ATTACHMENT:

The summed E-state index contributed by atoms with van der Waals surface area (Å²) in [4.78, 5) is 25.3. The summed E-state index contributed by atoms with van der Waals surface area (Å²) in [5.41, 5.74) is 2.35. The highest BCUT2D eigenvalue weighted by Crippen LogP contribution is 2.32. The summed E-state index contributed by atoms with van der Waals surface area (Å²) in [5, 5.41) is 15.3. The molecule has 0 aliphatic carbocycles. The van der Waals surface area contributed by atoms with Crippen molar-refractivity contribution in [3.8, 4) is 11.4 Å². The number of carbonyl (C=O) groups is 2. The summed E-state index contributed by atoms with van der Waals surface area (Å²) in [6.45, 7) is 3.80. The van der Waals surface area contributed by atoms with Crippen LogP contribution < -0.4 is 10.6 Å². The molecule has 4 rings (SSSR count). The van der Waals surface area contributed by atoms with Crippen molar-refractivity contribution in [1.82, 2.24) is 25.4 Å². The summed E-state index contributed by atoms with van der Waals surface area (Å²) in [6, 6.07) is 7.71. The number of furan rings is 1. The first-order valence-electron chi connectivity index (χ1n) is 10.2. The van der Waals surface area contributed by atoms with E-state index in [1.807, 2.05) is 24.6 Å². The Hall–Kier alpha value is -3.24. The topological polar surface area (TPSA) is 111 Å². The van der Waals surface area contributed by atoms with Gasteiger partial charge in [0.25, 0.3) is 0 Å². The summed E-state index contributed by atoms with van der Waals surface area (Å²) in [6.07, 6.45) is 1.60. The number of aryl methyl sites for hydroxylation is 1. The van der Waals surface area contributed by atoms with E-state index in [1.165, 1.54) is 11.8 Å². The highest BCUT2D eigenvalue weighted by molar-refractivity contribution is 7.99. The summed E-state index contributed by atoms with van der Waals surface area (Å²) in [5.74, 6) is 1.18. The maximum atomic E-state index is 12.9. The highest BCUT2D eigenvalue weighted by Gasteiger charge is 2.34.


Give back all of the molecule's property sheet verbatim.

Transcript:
The summed E-state index contributed by atoms with van der Waals surface area (Å²) in [4.78, 5) is 25.3. The summed E-state index contributed by atoms with van der Waals surface area (Å²) in [5.41, 5.74) is 2.35. The highest BCUT2D eigenvalue weighted by Crippen LogP contribution is 2.32. The summed E-state index contributed by atoms with van der Waals surface area (Å²) in [5, 5.41) is 15.3. The molecule has 0 aliphatic carbocycles. The van der Waals surface area contributed by atoms with Crippen molar-refractivity contribution in [3.8, 4) is 11.4 Å². The number of carbonyl (C=O) groups is 2. The summed E-state index contributed by atoms with van der Waals surface area (Å²) in [6.45, 7) is 3.80. The van der Waals surface area contributed by atoms with Crippen LogP contribution < -0.4 is 10.6 Å². The molecule has 4 rings (SSSR count). The van der Waals surface area contributed by atoms with Crippen molar-refractivity contribution in [1.82, 2.24) is 25.4 Å². The summed E-state index contributed by atoms with van der Waals surface area (Å²) in [6, 6.07) is 7.71. The number of furan rings is 1. The first-order valence-electron chi connectivity index (χ1n) is 10.2. The van der Waals surface area contributed by atoms with E-state index in [1.807, 2.05) is 24.6 Å². The Hall–Kier alpha value is -3.24. The topological polar surface area (TPSA) is 111 Å². The van der Waals surface area contributed by atoms with Gasteiger partial charge in [0.25, 0.3) is 0 Å². The summed E-state index contributed by atoms with van der Waals surface area (Å²) in [6.07, 6.45) is 1.60. The number of aryl methyl sites for hydroxylation is 1. The van der Waals surface area contributed by atoms with E-state index in [1.165, 1.54) is 11.8 Å². The highest BCUT2D eigenvalue weighted by molar-refractivity contribution is 7.99. The summed E-state index contributed by atoms with van der Waals surface area (Å²) in [5.74, 6) is 1.18. The maximum atomic E-state index is 12.9. The highest BCUT2D eigenvalue weighted by Gasteiger charge is 2.34.